Rise in oral HPV cases

November 12, 2012

Rise in oral HPV cases

HPV is a sexually transmitted disease that can cause many types of cancer, including cancer of the mouth and throat.

A recent study has shown an increase in the numbers of people with the oral version of the Human Papillomavirus. Research involved 5,000 volunteers who provided a sample of their saliva and completed a questionnaire about their sexual activity. Almost 7% were found to have an oral HPV infection. It appears that men are more likely than women to have an oral HPV infection. This research appears to show that around 16 million Americans are infected with oral HPV. However, most of these people will not go on to develop oral cancer. This research does however emphasise the ongoing need for research into HPV and its’ possible outcomes, as well to ascertain the usefulness of the current HPV vaccine has against the oral type of infection.

What is HPV?

HPV is a skin to skin sexually transmitted disease that causes genital warts and for which there is, as yet, no known cure. Signs and symptoms of the virus may never appear or may appear many months after infection. The absence of symptoms makes it difficult to detect whether someone is infected and even the use of condoms will not give full protection from the virus. Having multiple sexual partners or frequent sex is known to increase the risk of infection and the only way to avoid infection completely is to abstain from sexual activity of any kind – infection can occur in the mouth and the anus. Some strains of the virus are known to be linked with the development of cervical cancer. Around 4% of the volunteers in this recent study were found to be infected with the higher risk HPV.

Oral HPV infections are less frequent than genital infections, indicating that the mouth may be more resistant to infection.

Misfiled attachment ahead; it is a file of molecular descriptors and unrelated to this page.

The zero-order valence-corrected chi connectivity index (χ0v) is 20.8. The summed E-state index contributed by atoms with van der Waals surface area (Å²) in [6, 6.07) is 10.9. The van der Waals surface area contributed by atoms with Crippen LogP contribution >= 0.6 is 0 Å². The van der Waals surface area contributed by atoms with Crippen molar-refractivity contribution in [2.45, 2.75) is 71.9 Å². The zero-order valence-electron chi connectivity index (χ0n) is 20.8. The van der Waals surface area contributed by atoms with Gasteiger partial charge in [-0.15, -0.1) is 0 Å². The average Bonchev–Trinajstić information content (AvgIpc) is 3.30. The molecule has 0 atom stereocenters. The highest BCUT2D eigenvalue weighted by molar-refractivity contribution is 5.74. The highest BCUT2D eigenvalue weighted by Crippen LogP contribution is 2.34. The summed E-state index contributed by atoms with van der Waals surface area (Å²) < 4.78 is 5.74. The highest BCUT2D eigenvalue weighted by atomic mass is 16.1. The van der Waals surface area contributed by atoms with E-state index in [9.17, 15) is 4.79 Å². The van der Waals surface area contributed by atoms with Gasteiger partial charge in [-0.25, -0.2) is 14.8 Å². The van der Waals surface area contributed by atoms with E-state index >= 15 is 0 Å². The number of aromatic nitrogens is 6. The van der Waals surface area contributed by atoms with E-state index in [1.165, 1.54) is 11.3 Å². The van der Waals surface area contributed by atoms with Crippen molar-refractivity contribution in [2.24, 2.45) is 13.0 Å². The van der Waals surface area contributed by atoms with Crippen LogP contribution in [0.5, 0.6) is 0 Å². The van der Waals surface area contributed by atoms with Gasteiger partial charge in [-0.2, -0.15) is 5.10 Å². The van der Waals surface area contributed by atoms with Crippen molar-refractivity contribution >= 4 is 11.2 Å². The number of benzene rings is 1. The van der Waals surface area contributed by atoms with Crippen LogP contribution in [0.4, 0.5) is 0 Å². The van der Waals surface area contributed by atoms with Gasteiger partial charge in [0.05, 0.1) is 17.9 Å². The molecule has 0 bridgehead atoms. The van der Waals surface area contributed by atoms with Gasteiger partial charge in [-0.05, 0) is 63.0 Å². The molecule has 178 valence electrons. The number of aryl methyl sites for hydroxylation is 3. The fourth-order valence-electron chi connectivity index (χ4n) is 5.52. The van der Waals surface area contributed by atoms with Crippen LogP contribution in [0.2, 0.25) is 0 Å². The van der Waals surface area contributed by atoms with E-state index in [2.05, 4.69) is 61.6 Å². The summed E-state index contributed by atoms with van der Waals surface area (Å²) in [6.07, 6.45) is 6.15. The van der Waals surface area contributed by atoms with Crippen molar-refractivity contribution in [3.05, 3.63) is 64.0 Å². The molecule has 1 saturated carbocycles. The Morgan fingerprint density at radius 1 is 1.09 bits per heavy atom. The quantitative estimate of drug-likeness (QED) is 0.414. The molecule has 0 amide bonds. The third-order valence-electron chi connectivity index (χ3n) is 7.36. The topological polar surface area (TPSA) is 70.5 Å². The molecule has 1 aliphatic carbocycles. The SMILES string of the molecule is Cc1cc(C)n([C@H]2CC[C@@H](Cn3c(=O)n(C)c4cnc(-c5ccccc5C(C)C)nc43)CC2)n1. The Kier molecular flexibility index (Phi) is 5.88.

There are many strains of HPV, but the one most strongly associated with cancer is HPV-16.

HPV and cancer

HPV is a known risk factor for cervical cancer, it also appears to be linked to the recent increase in cancers of the head and neck – this may well be related to the upsurge in oral infections of HPV. Cancer of the mouth, tongue and throat has previously been associated with smoking and alcohol consumption; it seems to be increasingly associated with the Human Papillomavirus. Whilst it appears that several million Americans have oral HPV it is estimated that fewer than 15,000 of those people will go on to develop the cancer associated with this virus. HPV linked oral cancers are more difficult to detect than other oral cancers due to their location at the back of the throat and around the tonsils; symptoms may include sore throat, difficulty in swallowing, ear pain as well as swollen lymph nodes in the neck.


Whilst a successful vaccine has been developed, it is largely administered to girls, although recently boys have also begun to be vaccinated. The effectiveness of the vaccine against oral infection remains unknown and is therefore not recommended for prevention of oral cancers. The current vaccine guards against genital warts, cervical cancer and cancer of the anus.

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